Start school later so teens can sleep longer, Swedish researchers argue - Europe News

Start school later so teens can sleep longer, Swedish researchers argue

credit: thelocal.se
  • 2 months ago
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It's argued that the school day for teens in Sweden, which usually starts at around 8am, is adapted according to an adult's sleep requirements rather than that of students, who require up to nine hours sleep.

"Teenagers have a greater need to sleep longer as their daily biological rhythm can sometimes be offset by as much as three hours. So in other words, they don't fall asleep at 10pm even if they go and lie down then, but rather not before midnight or later, which means they have to sleep longer in the morning in order to not suffer from a chronic lack of sleep and have their entire day ruined," Hans Teke, a doctoral student in educational sciences at Lund University told The Local.

He is one of several experts pushing for the change, along with professors in sleep sciences and psychology from Swedish universities. Teke points to evidence from an American study which showed that the school performance and health of students improved with a later start and increased sleep:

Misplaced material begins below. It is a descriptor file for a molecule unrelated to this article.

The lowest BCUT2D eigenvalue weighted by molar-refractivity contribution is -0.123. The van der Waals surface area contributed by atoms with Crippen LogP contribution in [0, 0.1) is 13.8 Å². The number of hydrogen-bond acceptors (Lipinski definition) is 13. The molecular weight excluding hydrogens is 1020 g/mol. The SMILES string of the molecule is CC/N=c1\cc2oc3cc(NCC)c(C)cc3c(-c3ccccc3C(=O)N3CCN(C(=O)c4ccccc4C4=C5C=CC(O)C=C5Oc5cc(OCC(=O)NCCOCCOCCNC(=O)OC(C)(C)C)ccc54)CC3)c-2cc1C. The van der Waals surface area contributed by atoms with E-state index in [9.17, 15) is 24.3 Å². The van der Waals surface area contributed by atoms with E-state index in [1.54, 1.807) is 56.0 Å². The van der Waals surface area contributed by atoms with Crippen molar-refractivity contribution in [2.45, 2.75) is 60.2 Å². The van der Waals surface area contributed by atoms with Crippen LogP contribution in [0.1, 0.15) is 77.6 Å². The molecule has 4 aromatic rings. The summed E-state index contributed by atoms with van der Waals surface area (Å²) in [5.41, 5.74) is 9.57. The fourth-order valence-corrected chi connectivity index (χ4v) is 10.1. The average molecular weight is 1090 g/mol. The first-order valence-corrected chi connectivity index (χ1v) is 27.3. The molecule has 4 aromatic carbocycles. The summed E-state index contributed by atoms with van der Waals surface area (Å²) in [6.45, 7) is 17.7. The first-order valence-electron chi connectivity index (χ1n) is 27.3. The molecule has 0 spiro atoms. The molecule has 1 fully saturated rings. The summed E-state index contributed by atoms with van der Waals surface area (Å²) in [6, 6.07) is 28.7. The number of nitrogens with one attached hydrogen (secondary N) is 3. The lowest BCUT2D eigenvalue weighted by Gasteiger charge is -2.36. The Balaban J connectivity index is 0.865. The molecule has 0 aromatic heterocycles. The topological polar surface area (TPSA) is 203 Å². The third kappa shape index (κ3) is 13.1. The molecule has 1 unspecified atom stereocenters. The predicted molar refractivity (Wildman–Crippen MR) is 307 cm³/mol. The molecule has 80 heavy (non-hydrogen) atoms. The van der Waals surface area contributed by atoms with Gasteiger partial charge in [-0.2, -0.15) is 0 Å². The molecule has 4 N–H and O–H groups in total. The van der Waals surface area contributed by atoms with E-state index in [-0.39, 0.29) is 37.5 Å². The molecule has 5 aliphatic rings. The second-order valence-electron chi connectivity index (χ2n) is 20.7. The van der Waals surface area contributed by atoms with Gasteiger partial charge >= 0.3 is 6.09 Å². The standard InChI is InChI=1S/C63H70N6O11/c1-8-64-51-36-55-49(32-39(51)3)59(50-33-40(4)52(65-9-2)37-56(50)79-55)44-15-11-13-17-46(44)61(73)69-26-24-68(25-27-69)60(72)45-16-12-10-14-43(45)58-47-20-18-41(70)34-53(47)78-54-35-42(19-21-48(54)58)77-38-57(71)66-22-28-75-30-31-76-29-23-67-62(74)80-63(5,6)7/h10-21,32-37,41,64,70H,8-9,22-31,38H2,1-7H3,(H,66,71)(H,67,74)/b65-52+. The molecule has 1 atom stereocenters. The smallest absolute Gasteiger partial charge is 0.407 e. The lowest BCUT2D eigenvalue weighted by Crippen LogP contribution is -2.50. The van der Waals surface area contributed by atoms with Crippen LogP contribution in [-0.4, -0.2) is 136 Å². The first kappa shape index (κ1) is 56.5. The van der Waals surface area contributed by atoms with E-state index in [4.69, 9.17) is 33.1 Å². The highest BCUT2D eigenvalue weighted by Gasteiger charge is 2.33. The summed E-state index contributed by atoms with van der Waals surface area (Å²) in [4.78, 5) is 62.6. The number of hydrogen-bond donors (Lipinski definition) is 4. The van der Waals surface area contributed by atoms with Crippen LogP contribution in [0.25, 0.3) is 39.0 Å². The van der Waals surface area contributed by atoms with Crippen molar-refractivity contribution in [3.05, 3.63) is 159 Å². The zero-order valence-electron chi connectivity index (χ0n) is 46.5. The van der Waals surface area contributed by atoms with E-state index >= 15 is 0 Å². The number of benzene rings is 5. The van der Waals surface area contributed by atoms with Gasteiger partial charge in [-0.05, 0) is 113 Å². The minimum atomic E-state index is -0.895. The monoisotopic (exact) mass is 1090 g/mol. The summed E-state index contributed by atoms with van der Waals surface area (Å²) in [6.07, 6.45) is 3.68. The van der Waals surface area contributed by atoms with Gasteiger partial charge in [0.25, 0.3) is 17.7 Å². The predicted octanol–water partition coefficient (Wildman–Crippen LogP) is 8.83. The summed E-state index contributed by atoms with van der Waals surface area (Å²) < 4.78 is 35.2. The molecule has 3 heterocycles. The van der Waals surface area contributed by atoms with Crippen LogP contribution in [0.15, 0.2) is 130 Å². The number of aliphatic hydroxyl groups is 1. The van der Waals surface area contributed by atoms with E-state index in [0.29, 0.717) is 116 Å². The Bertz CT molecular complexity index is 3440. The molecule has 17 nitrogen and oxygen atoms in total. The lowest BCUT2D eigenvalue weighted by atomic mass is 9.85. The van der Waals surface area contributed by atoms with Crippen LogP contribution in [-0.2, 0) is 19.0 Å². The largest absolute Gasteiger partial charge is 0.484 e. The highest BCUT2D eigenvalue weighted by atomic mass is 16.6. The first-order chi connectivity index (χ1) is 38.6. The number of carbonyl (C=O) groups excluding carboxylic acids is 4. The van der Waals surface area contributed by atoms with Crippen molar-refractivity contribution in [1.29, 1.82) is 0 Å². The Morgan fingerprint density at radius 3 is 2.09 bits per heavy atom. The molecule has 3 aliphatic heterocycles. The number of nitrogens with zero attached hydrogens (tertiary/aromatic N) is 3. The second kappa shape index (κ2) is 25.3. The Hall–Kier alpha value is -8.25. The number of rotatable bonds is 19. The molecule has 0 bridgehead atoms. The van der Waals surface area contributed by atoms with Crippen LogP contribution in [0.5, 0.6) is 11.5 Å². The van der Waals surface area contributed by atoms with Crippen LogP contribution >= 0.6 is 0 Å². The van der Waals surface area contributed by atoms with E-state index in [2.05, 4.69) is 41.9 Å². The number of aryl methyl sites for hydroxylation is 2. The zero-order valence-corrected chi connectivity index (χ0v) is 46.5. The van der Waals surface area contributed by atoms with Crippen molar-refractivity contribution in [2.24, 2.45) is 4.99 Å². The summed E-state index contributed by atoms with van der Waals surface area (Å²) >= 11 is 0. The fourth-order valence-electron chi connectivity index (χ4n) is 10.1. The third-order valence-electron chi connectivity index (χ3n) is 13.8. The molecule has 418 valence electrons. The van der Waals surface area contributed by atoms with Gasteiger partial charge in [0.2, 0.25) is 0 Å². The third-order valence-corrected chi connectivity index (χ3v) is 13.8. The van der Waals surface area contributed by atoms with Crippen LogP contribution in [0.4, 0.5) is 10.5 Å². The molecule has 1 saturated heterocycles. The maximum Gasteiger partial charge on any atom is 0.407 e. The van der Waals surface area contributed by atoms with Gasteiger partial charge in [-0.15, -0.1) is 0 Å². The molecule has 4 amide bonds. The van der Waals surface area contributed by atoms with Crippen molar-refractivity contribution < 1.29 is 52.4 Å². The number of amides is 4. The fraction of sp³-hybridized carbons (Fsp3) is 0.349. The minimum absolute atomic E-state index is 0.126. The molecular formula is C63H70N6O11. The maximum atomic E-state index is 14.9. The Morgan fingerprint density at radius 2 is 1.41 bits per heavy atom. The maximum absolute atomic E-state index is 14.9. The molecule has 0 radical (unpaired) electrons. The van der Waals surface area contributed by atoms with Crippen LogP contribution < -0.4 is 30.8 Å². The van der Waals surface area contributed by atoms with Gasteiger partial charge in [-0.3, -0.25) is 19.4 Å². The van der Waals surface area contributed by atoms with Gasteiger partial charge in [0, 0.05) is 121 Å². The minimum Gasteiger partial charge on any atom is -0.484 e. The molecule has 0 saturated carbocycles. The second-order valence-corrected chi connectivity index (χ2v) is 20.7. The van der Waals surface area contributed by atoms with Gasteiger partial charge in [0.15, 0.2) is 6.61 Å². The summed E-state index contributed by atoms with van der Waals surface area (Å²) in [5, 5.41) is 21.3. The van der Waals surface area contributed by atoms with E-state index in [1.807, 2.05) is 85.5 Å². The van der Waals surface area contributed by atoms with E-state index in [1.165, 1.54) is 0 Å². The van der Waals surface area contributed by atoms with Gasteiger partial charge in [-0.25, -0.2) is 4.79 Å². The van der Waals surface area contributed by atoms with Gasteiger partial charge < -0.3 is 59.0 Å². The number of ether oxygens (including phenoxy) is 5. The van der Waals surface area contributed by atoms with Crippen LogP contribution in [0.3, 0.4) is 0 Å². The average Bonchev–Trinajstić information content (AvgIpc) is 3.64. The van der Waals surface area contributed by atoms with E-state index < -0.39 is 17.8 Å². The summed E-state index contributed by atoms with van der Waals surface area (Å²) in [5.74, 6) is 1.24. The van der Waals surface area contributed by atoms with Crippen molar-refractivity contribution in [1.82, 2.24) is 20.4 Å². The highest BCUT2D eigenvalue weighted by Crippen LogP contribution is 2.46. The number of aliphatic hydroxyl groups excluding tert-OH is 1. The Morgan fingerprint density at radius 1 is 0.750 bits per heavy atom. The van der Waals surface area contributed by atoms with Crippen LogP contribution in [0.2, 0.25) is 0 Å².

"One of the best known studies was done by the University of Minnesota in 2014 and involved 9,000 pupils. It showed that high school kids who were allowed to sleep 50 minutes longer had better attendance and grades, were more energetic, healthier, and started to reduce their caffeine intake".

It's now time for a broad attempt by Swedish schools to adapt their schedules, he argues, and 50 minutes is not enough.

"To have a real effect they have to be allowed to sleep at least an hour and a half longer, so in other words they should be allowed to start school at 9.30 at the earliest. If that’s not possible or viable, then the first class should at least be pushed to 9am," Teke explained.

A few schools in Sweden have already trialled the change, with one example being Smedhagsskolan in Hässelby, Stockholm, where classes now start at 9am. According to the head teacher, 40 percent more pupils achieved the grades required to progress to university as a result.